We're so used to regarding Ibsen as a classic, it's hard to imagine this play about the past, the curse of parents and small town convention, provoked cries of outrage when it was first premiered in London. No such outcome is likely to befall Anna Mackmin's revival at the Gate, though the play - 120 years on from its creation - still has the power to chill, not so much for its graphic portrayal of the effects of syphilis and questioning of family values as the fear it induces about illness itself.
At least, this is one aspect Amelia Bullimore brings out brilliantly in her new version. There is an agonising moment, right at the end of Mackmin's production, when Niamh Cusack's distraught Mrs Alving contemplates the imbecilic terminal state into which her once golden artist son, Osvald (a fine Christian Coulson), recently returned home from a bohemian lifestyle in Paris, has descended. Faced with destroying the being to which she once gave life, Cusack conveys every inch the emotional agony of any relative, especially a mother, confronted by an intolerable duty of care, to put a loved one out of his misery.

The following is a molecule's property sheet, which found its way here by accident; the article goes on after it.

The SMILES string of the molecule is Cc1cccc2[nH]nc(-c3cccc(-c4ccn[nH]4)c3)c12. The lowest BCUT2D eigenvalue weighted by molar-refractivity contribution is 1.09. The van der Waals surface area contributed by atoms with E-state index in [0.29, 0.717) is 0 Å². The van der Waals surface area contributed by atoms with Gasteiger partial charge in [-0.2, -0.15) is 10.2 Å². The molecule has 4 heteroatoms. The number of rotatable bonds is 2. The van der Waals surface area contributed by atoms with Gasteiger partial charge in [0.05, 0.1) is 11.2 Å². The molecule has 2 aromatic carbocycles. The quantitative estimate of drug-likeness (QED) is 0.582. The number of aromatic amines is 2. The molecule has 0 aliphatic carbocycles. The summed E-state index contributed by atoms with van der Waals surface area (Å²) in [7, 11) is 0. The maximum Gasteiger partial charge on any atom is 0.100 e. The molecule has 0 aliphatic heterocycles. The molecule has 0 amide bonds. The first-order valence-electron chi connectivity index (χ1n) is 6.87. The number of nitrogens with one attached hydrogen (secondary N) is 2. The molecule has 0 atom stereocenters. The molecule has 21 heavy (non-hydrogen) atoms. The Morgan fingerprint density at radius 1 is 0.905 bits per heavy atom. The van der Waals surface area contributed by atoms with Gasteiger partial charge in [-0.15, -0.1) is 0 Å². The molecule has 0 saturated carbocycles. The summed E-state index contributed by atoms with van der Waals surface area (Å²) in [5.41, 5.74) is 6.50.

The production also detects some deliciously black humour lurking beneath the tragic story of the wife who spent a lifetime trying to cover up the truth about her former respected but dissolute husband. Sarah Smart brings a pert, cunning sense of calculation as well as vivacity to Regine, the maid born out of wedlock, whilst the faultless Paul Copley (as the `weak' Engstrand) finesses his blackmail on Finbar Lynch's stolid Pastor Manders with the skill of a master poker player.
However, Mackmin's production in other respects is ultimately disappointing. Lez Brotherston's oppressive wooden box and Perspex interior clearly takes its inspiration from Ibsen's Norwegian roots and reputation as a Naturalist dramatist. But its hermetic laboratory atmosphere - an impression reinforced by Olly Fox's lambent, melancholic score and Cusack's opening and closing silhouette, pressed up against the rain-drenched Perspex - has the effect rather of cramping Mackmin's usually incisive style.
Provincialism's small mindedness may find its physical manifestation here but Cusack and the rest often just look plain uncomfortable and sometimes, surprisingly, lack detail in their playing. Nor did I believe in Lynch's Pastor, supposed to epitomise the hypocrisy of prevailing convention. Calvinism's grim, guilt ridden legacy was never so lightly worn.